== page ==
Technical analysis of the difference between Mysql and Postgresql
What is Mysql? firsly Mysql is pronounce MY-ES-KYOO-EL’ [maɪˌɛsˌkjuːˈɛl]. often time some people still call it “my sequel”. Mysql was originally developed by a swedish company called MYSQL AB in 1994. in 2008 a US tech company called Sun microsystems bought MYSQL AB and took ownership of MYSQL by 2010 US tech giant Oracle acquired Sun Microsystems itself, and MySQL has been practically owned by Oracle since.
Mysql is an open source relational database management system (RDBMS) with a client-server model. RDBMS is a software or service used to create and manage databases based on a relational model. It is most noted for its quick processing, proven reliability, ease and flexibility of use. MySQL runs on virtually all platforms, including Linux, UNIX and Windows.
PostgreSQL (initially called Postgres) was created by a computer science professor Michael Stonebraker and his team. Today it has become one of the popular open-source databases.
PostgreSQL is an enterprise-class open source database management system. It supports both SQL for relational and JSON for non-relational queries. It is backed by an experienced community of developers who have made tremendous contribution to make it highly reliable DBMS system.
PostgreSQL supports advanced data types and advance performance optimization, features only available in the expensive commercial database, like Oracle and SQL Server.
Why use MySQL?
- Supports features like Master-Slave Replication, Scale-Out
- It supports Offload Reporting, Geographic Data Distribution, etc.
- Very Low overhead with MyISAM storage engine when used for read-mostly applications
- Support for Memory storage engine for frequently used tables
- Query Cache for repeatedly used statements
- You can easily learn and troubleshoot MySQL from different sources like blogs, white papers, and books
Why use PostgreSQL?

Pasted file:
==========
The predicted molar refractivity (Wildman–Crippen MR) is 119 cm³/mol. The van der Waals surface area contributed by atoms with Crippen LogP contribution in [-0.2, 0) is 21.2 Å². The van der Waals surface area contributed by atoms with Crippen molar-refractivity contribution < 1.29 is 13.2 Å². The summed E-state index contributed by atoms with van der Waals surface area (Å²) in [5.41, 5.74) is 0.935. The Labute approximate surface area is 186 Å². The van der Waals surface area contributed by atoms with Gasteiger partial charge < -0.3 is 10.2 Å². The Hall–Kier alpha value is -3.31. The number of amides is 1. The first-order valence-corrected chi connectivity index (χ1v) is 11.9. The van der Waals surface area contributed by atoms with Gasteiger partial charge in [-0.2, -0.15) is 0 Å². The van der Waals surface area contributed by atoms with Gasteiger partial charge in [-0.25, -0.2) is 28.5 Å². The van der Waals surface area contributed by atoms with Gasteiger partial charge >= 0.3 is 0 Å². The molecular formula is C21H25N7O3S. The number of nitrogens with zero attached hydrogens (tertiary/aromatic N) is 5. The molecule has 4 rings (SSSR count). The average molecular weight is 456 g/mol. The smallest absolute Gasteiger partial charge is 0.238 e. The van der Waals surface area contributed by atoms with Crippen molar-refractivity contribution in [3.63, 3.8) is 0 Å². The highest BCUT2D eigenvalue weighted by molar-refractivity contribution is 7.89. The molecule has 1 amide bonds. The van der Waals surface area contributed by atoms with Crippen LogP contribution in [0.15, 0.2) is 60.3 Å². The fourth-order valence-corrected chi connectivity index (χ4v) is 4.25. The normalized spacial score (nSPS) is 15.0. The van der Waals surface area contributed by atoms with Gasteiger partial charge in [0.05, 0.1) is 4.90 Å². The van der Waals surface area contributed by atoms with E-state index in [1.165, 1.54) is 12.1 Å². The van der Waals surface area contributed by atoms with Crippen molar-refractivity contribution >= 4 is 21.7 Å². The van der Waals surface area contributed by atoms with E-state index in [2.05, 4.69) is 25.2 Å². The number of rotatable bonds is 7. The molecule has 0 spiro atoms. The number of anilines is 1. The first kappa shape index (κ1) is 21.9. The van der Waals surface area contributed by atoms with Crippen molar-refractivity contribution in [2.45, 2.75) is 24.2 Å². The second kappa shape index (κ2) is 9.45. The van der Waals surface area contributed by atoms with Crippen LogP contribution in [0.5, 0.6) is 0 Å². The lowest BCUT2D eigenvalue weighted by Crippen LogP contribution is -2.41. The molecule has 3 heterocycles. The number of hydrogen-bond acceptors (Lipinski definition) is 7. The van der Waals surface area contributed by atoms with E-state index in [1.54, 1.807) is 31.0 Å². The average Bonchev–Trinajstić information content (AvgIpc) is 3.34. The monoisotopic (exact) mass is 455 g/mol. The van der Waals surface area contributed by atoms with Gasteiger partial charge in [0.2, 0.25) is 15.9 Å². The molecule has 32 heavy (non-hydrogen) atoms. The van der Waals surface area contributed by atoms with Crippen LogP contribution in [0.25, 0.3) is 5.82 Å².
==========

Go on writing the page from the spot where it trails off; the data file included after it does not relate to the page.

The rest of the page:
- Offers useful features like Table partitioning, Point in Time Recovery, Transactional DDL, etc.
- Ability to utilize 3rd party Key Stores in a full PKI infrastructure
- Developers can modify open source code as it is licensed under BSD without the need to contribute back enhancements
- Independent Software Vendors can redistribute it without the fear of being "infected" by an open source license
- Users and Roles can be assigned Object level privileges
- Supports AES, 3DES and other data encryption algorithm
Postgres Advantages over MySQL Postgres is an object-relational database, while MySQL is a purely relational database. This means that Postgres includes features like table inheritance and function overloading, which can be important to certain applications. Postgres also adheres more closely to SQL standards.
Postgres handles concurrency better than MySQL for multiple reasons:
Postgres implements Multiversion Concurrency Control (MVCC) without read locks Postgres supports parallel query plans that can use multiple CPUs/cores Postgres can create indexes in a non-blocking way (through the CREATE INDEX CONCURRENTLY syntax), and it can create partial indexes (for example, if you have a model with soft deletes, you can create an index that ignores records marked as deleted) Postgres is known for protecting data integrity at the transaction level. This makes it less vulnerable to data corruption
Conclusion Comparing both, we can say that MySQL has done a great job of improving itself to stay relevant, but on the other side for PostgreSQL, you don't need any licensing. It also offers table inheritance, rules systems, custom data types, and database events. So, it certainly edges above MySQL.